Being the leader in a key global industry isn't as easy as it might seem. Nestle (NSRGY -0.72%) has a strong grip over much of the world's food industry, but its size has made it difficult for Nestle to sustain growth at the levels investors would prefer to see. Moreover, as those who buy its products change their minds about what types of food they want to eat, the Swiss giant must follow suit with food products that appeal to shifting tastes among its customers.

Coming into Thursday's first-quarter financial report, Nestle investors wanted to see the pace of sales growth pick up from sluggish gains during most of 2017. Nestle's report indicated a modest acceleration in growth, and even though currency impacts held back its top-line figures, some encouraging signs of regional strength gave investors hope that the food giant will see a better 2018.

Two children with one holding a Milo box, with the Nestle logo and slogan at upper right.

Image source: Nestle.

Nestle speeds up

Nestle's first-quarter sales figures showed some improvement in key areas for the food company. Total reported sales were higher by 1.4% to 21.3 billion Swiss francs. The company only reports earnings information on a semi-annual basis, so there wasn't any indication from Nestle about how profitable its sales were.

Going beyond the reported numbers, foreign exchange movements prevented Nestle from seeing even bigger sales growth. Currency impacts cost the company 1.6 percentage points of growth, and after taking acquisitions and divestitures into account, Nestle's real internal growth was higher by a healthier 2.6%. Pricing power made a small contribution to growth as well, helping to boost total organic growth to 2.8% for the quarter.

Nestle celebrated the fact that its Americas segment saw improvement, even though it remained the weakest of its three regional divisions. Real internal growth was higher by 1.6%, and although weakness in the U.S. dollar and other regional currencies compared to the Swiss franc created a drag of more than five percentage points on reported sales, Nestle pointed to the success of its pet care and Coffee Mate product line in the U.S. market.

Other regions continued to perform well. The Asia, Oceania, and sub-Saharan Africa business reported organic growth of 4.7%, level with Nestle's full-year results in 2017. China continued to contribute strongly to sales gains, and efforts to build out its Kit Kat and Maggi brands in South Asia had good results. In Europe, the Middle East, and North Africa, Nestle's 2.2% organic growth overcame deflationary trends throughout Europe. Accelerating gains in the Middle East overcame weakness in Western Europe, but pet care and coffee played key roles in growth across the region.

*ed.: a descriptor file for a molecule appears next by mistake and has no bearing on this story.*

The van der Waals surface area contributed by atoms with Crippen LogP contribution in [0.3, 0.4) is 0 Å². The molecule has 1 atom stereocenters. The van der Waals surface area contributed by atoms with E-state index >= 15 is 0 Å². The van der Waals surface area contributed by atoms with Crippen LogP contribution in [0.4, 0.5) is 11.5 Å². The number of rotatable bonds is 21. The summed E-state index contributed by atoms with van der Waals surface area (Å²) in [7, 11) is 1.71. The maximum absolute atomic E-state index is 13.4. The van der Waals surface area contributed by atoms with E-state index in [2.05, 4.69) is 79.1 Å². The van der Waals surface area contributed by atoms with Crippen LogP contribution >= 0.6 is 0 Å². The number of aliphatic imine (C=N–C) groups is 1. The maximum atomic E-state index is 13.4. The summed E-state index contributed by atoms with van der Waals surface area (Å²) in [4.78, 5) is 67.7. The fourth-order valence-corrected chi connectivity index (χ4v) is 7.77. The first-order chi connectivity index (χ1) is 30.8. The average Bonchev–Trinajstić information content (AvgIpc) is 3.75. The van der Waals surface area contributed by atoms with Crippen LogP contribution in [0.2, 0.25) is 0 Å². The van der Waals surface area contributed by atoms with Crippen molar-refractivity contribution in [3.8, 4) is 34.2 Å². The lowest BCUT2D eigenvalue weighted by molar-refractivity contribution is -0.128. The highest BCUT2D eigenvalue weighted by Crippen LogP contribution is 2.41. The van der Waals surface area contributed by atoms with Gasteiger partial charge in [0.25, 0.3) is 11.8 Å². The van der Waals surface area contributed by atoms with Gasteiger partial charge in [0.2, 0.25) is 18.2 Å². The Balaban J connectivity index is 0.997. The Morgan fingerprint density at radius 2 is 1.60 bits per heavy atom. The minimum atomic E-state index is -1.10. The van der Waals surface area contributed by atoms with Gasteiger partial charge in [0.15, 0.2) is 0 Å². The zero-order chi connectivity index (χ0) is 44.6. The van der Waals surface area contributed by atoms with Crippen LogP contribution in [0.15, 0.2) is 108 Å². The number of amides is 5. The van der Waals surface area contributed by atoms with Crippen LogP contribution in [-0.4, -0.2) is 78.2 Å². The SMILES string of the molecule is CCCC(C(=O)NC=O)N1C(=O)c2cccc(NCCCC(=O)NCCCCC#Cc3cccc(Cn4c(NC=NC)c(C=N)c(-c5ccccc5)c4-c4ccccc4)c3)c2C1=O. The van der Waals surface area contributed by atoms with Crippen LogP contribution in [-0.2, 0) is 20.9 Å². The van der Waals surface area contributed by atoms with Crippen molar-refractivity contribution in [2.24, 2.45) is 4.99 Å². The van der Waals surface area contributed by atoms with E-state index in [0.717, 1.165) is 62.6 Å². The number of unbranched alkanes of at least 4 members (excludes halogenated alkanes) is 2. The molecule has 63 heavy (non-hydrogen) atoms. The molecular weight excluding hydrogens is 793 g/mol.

Only in the water segment did Nestle have particularly disappointing results, with a 1.2% drop in real internal growth on weakness in Europe, China, and Brazil. Poor weather patterns held back the segment as well. The other business segment, which includes Nespresso coffee and health science and skin care products, saw extremely strong organic growth of 6.4%, with contributions coming from most of its products in the segment.

What's next for Nestle?

CEO Mark Schneider explained what contributed to the sales growth. "Our volume growth improved noticeably," Schneider said, "while pricing remained soft. We are encouraged by our innovation pipeline, continued progress with the implementation of our portfolio management strategy, and our efficiency initiatives." The CEO was especially pleased that all of Nestle's regions now appear to be contributing to sales growth.

Nestle confirmed that it still expects 2018 to play out the way it originally thought. The food giant sees organic sales growth of between 2% and 4% for 2018, and it still believes that underlying earnings after accounting for currency and capital impacts will increase from 2017 levels. Nestle thinks it will spend about 700 million Swiss francs on restructuring efforts as it seeks to improve efficiency as part of its longer-term 2020 growth initiatives.

Nestle shareholders seemed content with the sales report, and the stock rose modestly in European trading before the U.S. market open on Thursday following the announcement. It's good to see Nestle's sales growth back on track, and many are hopeful that the company will be able to find new ways to stoke growth in the months and years to come.